India's Urban Future

Fast-growing cities like Bangalore will benefit from EMBARQ's collaboration with FedEx. Photo by Dave.

This post originally appeared on FedEx’sEarthSmart blog, as part of a new collaboration between FedEx and EMBARQ, the producer of this blog.

Ashwin Prabhu is an urbanist based in EMBARQ India’s Bangalore office. In November, Ashwin and eight of his colleagues from the United States, Brazil, Mexico and India visited FedEx global headquarters to attend a week-long leadership training program hosted by FedEx. The leadership training program is just one component of a FedEx grant supporting EMBARQ’s efforts to promote sustainable transport in cities around the world. In this article, Ashwin writes about the challenges Indian cities are addressing as the country urbanizes, the roll of EMBARQ in meeting these challenges, and how expertise from a logistics company such as FedEx can help drive urban development.

India’s Urban Future
India is one of the few remaining large countries of the world yet to experience the urbanisation of its population. In most regions – from the US, to Europe and Latin America – more than 75% of people live in urban areas. By contrast, only 31% of India’s people live in cities. This, however, is set to change dramatically in the coming decades. By one estimate an additional 250 million people – equivalent to 80% of current population of the United States – will call India’s cities home by 2030. The number of cities with more than 1 million people will increase from 42 today to 68.

For the cities themselves, this demographic transition means that the demands on already stressed urban transport systems will grow significantly. Other convergent trends suggest an even greater increase in urban travel demand than urbanisation alone would predict. Rising incomes mean that the number of leisure and recreational trips per capita will increase. Additionally, the increasing involvement of women in the formal workforce will further increase urban travel.

In the next two decades, therefore, Indian cities face both a great challenge and a great opportunity – decisions about urban transport investments made today will resonate for the next generation and beyond. If they are to remain vibrant and dynamic engines of economic growth while also providing a high quality of life for its citizens, they will need to develop transport systems that can provide affordable, safe and equitable access to the economic and social opportunities, minimize travel times, reduce local air pollution and also mitigate the growth of carbon emissions.

EMBARQ India believes that following the principles of sustainable urban transport can help achieve these goals. This involves three main aspects – promoting the development and use of high quality public transport, promoting urban development of a type that promotes non-motorized forms of travel such as walking and cycling, and preventing private motor vehicles such as cars and two-wheelers from becoming the predominant mode of travel.

Taking on Traffic in Bangalore
The experience of Bangalore illustrates some of these ideas. Bangalore is a city of roughly 10 million people in the southern Indian state of Karnataka. It is a well known hub for the Information Technology industry. The public bus system in Bangalore is one of the most extensive and widely used in not only India but the entire world. On any given weekday the Bangalore Metropolitan Transport Corporation (BMTC) carries 4.8 million people on more than 6100 buses across nearly 2400 routes. It accounts for nearly 50% of all motorized trips made in the city. Nevertheless, public transport in Bangalore faces some significant challenges familiar to many cities in the developing world. Chief among these is the rapid motorization of the city’s population. From 2000 to 2008, the number of registered private vehicles (cars and 2-wheelers) in the city increased from 1.18 million to 2.75 million, a phenomenal increase of 133% in only 8 years. This increase is reflected in the major traffic jams the city experiences every workday, widely regarded to be among the worst in India.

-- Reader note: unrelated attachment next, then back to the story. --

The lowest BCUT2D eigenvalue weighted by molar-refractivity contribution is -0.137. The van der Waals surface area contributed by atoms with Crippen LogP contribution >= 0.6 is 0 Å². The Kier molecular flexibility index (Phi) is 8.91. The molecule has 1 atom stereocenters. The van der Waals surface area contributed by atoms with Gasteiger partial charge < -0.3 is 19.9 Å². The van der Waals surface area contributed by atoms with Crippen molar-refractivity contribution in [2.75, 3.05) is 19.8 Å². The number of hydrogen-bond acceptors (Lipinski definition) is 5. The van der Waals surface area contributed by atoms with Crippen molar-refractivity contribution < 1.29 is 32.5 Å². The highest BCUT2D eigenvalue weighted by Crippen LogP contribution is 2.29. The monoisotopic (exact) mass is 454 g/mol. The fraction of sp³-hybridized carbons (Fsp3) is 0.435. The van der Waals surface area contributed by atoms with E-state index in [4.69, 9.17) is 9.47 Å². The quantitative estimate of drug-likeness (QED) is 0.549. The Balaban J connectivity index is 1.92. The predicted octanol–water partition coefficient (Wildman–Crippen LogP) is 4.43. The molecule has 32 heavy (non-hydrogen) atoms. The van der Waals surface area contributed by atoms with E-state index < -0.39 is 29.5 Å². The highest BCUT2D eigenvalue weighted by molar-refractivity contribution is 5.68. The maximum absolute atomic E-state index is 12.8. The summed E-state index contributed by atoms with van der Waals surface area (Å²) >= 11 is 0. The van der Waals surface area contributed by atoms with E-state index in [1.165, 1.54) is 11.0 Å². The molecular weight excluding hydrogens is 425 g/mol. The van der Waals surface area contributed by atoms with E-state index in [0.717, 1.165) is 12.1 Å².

EMBARQ India is helping the city of Bangalore, India, make the vision of a sustainable urban transport future a reality. We are working with the city bus agency, BMTC, to help optimize its existing services and develop new ideas and innovations in urban bus transport provision. First, we are helping the organization develop a mechanism for comprehensive and consistent performance monitoring (“If you can’t measure, you can’t manage”). Secondly, we are also working to reorganize routes and develop alternate services based on in-depth analysis of travel demand. Finally, we are helping the city design state-of-the-art transfer facilities and user information.

Sharing Best Practices
Collaborations with companies such as FedEx are vitally important for bringing international best practices to help improve the performance of urban transport providers in rapidly growing cities in India. There are, after all, significant similarities in the core competencies of FedEx and organizations like BMTC; FedEx is interested in moving packages as efficiently as possible, while urban transport providers seek to move people as efficiently as possible. Many of the operational concerns facing FedEx and the organizations that EMBARQ India works with – route design, crew scheduling, fleet management – are essentially the same.

We are very excited, therefore, to have been given the opportunity to collaborate with and learn from the experiences of FedEx to help make Indian cities great places to live, work, and play.

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